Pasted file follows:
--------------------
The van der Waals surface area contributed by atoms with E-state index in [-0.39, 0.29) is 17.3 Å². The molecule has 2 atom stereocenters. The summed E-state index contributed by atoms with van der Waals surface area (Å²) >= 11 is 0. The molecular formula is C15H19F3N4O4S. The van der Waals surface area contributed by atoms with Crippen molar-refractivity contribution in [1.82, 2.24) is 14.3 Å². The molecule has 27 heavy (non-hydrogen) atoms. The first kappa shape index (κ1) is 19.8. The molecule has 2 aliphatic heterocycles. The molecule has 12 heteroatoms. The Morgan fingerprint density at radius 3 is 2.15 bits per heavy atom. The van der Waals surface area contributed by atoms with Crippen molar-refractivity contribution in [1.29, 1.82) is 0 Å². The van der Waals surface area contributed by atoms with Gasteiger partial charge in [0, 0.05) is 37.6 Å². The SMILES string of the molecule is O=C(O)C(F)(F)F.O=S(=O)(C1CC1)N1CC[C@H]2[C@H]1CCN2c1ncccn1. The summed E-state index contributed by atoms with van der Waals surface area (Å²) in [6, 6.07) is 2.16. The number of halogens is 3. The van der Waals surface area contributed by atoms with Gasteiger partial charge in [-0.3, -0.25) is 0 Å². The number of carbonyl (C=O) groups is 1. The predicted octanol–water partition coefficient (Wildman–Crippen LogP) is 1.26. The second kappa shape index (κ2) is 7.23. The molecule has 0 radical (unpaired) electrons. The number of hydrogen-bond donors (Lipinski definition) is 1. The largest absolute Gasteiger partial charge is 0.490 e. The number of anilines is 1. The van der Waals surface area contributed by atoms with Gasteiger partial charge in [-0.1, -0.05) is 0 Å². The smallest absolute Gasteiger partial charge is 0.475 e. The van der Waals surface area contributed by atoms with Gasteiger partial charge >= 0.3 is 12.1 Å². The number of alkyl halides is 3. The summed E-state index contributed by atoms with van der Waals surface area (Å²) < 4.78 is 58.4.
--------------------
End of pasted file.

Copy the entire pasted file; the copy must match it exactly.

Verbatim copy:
The van der Waals surface area contributed by atoms with E-state index in [-0.39, 0.29) is 17.3 Å². The molecule has 2 atom stereocenters. The summed E-state index contributed by atoms with van der Waals surface area (Å²) >= 11 is 0. The molecular formula is C15H19F3N4O4S. The van der Waals surface area contributed by atoms with Crippen molar-refractivity contribution in [1.82, 2.24) is 14.3 Å². The molecule has 27 heavy (non-hydrogen) atoms. The first kappa shape index (κ1) is 19.8. The molecule has 2 aliphatic heterocycles. The molecule has 12 heteroatoms. The Morgan fingerprint density at radius 3 is 2.15 bits per heavy atom. The van der Waals surface area contributed by atoms with Crippen molar-refractivity contribution in [1.29, 1.82) is 0 Å². The van der Waals surface area contributed by atoms with Gasteiger partial charge in [0, 0.05) is 37.6 Å². The SMILES string of the molecule is O=C(O)C(F)(F)F.O=S(=O)(C1CC1)N1CC[C@H]2[C@H]1CCN2c1ncccn1. The summed E-state index contributed by atoms with van der Waals surface area (Å²) in [6, 6.07) is 2.16. The number of halogens is 3. The van der Waals surface area contributed by atoms with Gasteiger partial charge in [-0.3, -0.25) is 0 Å². The number of carbonyl (C=O) groups is 1. The predicted octanol–water partition coefficient (Wildman–Crippen LogP) is 1.26. The second kappa shape index (κ2) is 7.23. The molecule has 0 radical (unpaired) electrons. The number of hydrogen-bond donors (Lipinski definition) is 1. The largest absolute Gasteiger partial charge is 0.490 e. The number of anilines is 1. The van der Waals surface area contributed by atoms with Gasteiger partial charge in [-0.1, -0.05) is 0 Å². The smallest absolute Gasteiger partial charge is 0.475 e. The van der Waals surface area contributed by atoms with Gasteiger partial charge >= 0.3 is 12.1 Å². The number of alkyl halides is 3. The summed E-state index contributed by atoms with van der Waals surface area (Å²) < 4.78 is 58.4.